Italy to forge pharma alliance for sustainable, cost-effective drugs access - health minister

by Robert Galbraith
ROME, Feb 13 (APM) - Italy is to forge a pharma alliance to create a more effective and efficient regulatory system to ensure patients have sustainable and cost-effective access to new treatments, according to the country’s health minister Beatrice Lorenzin.
Addressing a meeting after an official visit to Bristol-Myers Squibb’s production centre at Anagni, south of Rome, the minister identified pharma as one of Italy’s biggest and most successful industries which has increased production and exports despite the severe economic recession.
Italy is the second largest producer of medicines in Europe after Germany and it could become a world-beating industry though improved regulatory infrastructure and a more prolific alliance with government, the Italian health minister told the meeting.
Lorenzin stressed the need to create an efficient and attractive market for companies selling their products in Italy. She suggested the health system and its drugs budgets were created for conditions that existed 20 years ago. They need to be adapted and modernised to meet the new demands, she warned.

Medicines agency to hire 250 more staff

Lorenzin credited Italy’s medicines agency AIFA for much of Italy’s progress. She cited very positive comments on her travels abroad as testimony of its advanced approach to drugs assessment and monitoring. She said this gives companies producing in Italy invaluable support because their drugs are seen to be of the highest standards.
However, she stressed the need for the agency to be significantly expanded if it is to take on the increased workload foreseen in a more dynamic Italian pharmaceutical market. Currently only 450 people work in its offices much less than counterparts in the U.S., Sweden, the U.S. and elsewhere.
She said its systems are not always fit for purpose, citing the example of a scientific board which only meets once a week. This is not conducive to a smooth and quick authorisation process, she suggested.
The main priority is therefore to boost numbers at AIFA to make the regulatory process faster and more efficient. She said a measure is to be included in legislation already going through parliament allowing AIFA to hire 250 more qualified staff immediately.

Fast track authorisation procedure not working, will be fixed

Lorenzin admitted Italy’s fast track for innovative drugs is not working and promised this will be addressed shortly. A law was passed in August 2014 requiring AIFA to complete pricing and reimbursement procedures within 100 hundred days of the European Medicines Agency (EMA) authorising innovative or orphan drugs (APMHE 35189).
The health minister blamed delays at AIFA and regional obstacles for the fact that it can take 200 or 300 days for innovative therapies to be available. She said: “We have an ethical responsibility to get drugs to patients quicker and we will make sure that happens.”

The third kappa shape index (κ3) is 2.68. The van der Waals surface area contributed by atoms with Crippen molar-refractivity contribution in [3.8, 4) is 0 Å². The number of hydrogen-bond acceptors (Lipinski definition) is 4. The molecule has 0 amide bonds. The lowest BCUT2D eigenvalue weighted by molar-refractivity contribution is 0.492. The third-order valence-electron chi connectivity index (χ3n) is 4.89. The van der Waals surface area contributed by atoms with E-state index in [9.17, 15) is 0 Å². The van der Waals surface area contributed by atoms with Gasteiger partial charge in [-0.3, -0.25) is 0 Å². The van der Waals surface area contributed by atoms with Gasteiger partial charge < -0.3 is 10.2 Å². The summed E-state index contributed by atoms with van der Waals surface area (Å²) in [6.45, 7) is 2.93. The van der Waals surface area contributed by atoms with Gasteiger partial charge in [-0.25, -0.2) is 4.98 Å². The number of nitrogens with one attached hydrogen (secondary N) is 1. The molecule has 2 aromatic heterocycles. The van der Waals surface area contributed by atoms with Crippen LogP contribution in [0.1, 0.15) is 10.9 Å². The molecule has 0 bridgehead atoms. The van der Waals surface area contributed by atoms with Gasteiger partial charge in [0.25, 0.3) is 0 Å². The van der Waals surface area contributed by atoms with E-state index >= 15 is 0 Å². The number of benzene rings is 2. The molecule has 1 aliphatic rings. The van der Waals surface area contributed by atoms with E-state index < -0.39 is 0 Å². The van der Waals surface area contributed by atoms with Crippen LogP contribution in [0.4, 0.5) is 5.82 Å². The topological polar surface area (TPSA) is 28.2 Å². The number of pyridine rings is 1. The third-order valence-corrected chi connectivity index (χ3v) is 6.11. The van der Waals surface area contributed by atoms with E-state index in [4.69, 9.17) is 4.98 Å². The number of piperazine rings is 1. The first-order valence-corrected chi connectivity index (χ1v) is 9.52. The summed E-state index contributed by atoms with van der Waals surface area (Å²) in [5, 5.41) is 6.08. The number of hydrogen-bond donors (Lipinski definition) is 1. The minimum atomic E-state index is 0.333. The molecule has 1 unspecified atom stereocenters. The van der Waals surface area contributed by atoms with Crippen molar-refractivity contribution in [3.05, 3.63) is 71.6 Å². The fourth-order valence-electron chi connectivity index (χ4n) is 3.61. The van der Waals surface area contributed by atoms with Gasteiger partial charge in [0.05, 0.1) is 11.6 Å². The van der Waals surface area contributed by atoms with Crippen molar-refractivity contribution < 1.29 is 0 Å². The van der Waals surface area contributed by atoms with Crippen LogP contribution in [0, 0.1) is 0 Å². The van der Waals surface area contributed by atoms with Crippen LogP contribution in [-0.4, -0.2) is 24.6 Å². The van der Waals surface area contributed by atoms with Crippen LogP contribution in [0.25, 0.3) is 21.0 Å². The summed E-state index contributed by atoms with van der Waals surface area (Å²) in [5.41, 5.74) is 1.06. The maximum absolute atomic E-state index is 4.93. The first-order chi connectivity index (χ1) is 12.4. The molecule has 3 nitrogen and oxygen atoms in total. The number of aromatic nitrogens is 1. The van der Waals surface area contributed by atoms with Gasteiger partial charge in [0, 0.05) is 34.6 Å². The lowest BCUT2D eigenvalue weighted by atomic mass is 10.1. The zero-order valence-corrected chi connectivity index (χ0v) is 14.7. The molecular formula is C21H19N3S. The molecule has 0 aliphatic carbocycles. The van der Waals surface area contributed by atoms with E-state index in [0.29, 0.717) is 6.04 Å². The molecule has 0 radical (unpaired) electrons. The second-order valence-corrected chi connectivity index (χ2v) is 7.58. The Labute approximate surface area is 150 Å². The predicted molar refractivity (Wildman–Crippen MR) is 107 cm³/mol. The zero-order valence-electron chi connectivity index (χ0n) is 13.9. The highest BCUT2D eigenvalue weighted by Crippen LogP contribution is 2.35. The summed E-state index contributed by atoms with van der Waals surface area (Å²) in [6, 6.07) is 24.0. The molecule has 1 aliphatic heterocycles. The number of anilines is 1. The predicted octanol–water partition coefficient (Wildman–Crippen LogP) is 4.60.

Lorenzin committed Italy to providing certainty in the rules and regulations and its drugs spending and promised the time needed to have products authorised will be competitive with other markets. She stressed how this will help companies operating and producing in the country, to compete globally.

Italy to boost clinical research, reverse brain drain

The minister identified Italy’s main weakness as the lack of pharma R&D. She said the research system is closed and fragmented. However, the number of talented scientists working abroad and making interesting discoveries suggests Italy could be an important player.
Italy needs to create critical mass of clinical research and to reverse the brain drain which has seen many of its top scientists leave, the minister said. Creating a dynamic pharma R&D sector could increase GDP by as much as 2%, she predicted.

Hepatitis C treatments 'extremely cost-effective’

On the costs of new hepatitis C drugs, Lorenzin said the 1 billion euros of special funding provided was an unprecedented step. She described the new hepatitis C treatments as “extremely cost-effective” estimating that a patient who needs a transplant will cost the national health service up to 500,000 euros over the long term.
But she warned governments do not budget on that sort of time scale and it is therefore difficult to pay for the upfront costs. “If I could present a plan to eradicate hepatitis C over the next one or two years, it would be accepted and funded immediately. But when it is a 10-20 years programme, it is impossible. That is why the 1 billion euros special funding was so exceptional,” she explained.
Lorenzin argued that payers and industry need to build a partnership where both sides are working towards providing access to new drugs.

BMS chief welcomes Italy’s ‘new attitude’

Roberto Tascione, BMS’ CEO in Italy, welcomed the minister’s comments. He was very positive about the “new attitude” in government towards pharma. “For the first time we have a commitment to not cutting drugs budgets,” he said.
He believes an alliance with payers can be built. “At BMS, we are very open to alternative ways to make available new drugs to patients in a sustainable and cost-effective way,” he told the conference.
Tascione described the dialogue with government institutions and agencies as vital to his company’s provision of new drug therapies. He said: “We hope the (company’s) extraordinary immunotherapy oncology drugs can be made available to Italian patients and we are ready to help find ways for them to be introduced with adequate funding and according to fixed programmes.”



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